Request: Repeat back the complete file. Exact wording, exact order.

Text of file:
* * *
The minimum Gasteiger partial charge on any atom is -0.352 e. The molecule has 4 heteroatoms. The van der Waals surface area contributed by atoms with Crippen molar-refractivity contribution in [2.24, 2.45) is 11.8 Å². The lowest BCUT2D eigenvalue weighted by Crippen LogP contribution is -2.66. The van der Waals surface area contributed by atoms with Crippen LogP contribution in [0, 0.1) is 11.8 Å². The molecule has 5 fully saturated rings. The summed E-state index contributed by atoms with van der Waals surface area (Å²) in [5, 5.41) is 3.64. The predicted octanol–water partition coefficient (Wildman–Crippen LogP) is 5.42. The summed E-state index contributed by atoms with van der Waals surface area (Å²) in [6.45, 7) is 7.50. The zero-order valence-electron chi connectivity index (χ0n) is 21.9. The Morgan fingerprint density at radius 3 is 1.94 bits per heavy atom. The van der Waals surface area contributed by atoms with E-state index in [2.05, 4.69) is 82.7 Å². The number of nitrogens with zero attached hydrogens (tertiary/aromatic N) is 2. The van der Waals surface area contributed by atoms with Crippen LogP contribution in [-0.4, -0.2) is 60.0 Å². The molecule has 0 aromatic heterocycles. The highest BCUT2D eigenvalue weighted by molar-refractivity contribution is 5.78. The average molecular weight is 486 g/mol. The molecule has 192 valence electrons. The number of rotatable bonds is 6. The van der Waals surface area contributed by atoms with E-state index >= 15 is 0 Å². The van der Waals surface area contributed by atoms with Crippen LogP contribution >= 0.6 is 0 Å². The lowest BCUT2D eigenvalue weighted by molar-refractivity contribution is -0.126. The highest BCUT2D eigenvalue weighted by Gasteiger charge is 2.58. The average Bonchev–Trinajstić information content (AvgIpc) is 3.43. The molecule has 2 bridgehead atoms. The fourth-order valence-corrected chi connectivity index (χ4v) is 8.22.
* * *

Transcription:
The minimum Gasteiger partial charge on any atom is -0.352 e. The molecule has 4 heteroatoms. The van der Waals surface area contributed by atoms with Crippen molar-refractivity contribution in [2.24, 2.45) is 11.8 Å². The lowest BCUT2D eigenvalue weighted by Crippen LogP contribution is -2.66. The van der Waals surface area contributed by atoms with Crippen LogP contribution in [0, 0.1) is 11.8 Å². The molecule has 5 fully saturated rings. The summed E-state index contributed by atoms with van der Waals surface area (Å²) in [5, 5.41) is 3.64. The predicted octanol–water partition coefficient (Wildman–Crippen LogP) is 5.42. The summed E-state index contributed by atoms with van der Waals surface area (Å²) in [6.45, 7) is 7.50. The zero-order valence-electron chi connectivity index (χ0n) is 21.9. The Morgan fingerprint density at radius 3 is 1.94 bits per heavy atom. The van der Waals surface area contributed by atoms with E-state index in [2.05, 4.69) is 82.7 Å². The number of nitrogens with zero attached hydrogens (tertiary/aromatic N) is 2. The van der Waals surface area contributed by atoms with Crippen LogP contribution in [-0.4, -0.2) is 60.0 Å². The molecule has 0 aromatic heterocycles. The highest BCUT2D eigenvalue weighted by molar-refractivity contribution is 5.78. The average molecular weight is 486 g/mol. The molecule has 192 valence electrons. The number of rotatable bonds is 6. The van der Waals surface area contributed by atoms with E-state index >= 15 is 0 Å². The van der Waals surface area contributed by atoms with Crippen LogP contribution >= 0.6 is 0 Å². The lowest BCUT2D eigenvalue weighted by molar-refractivity contribution is -0.126. The highest BCUT2D eigenvalue weighted by Gasteiger charge is 2.58. The average Bonchev–Trinajstić information content (AvgIpc) is 3.43. The molecule has 2 bridgehead atoms. The fourth-order valence-corrected chi connectivity index (χ4v) is 8.22.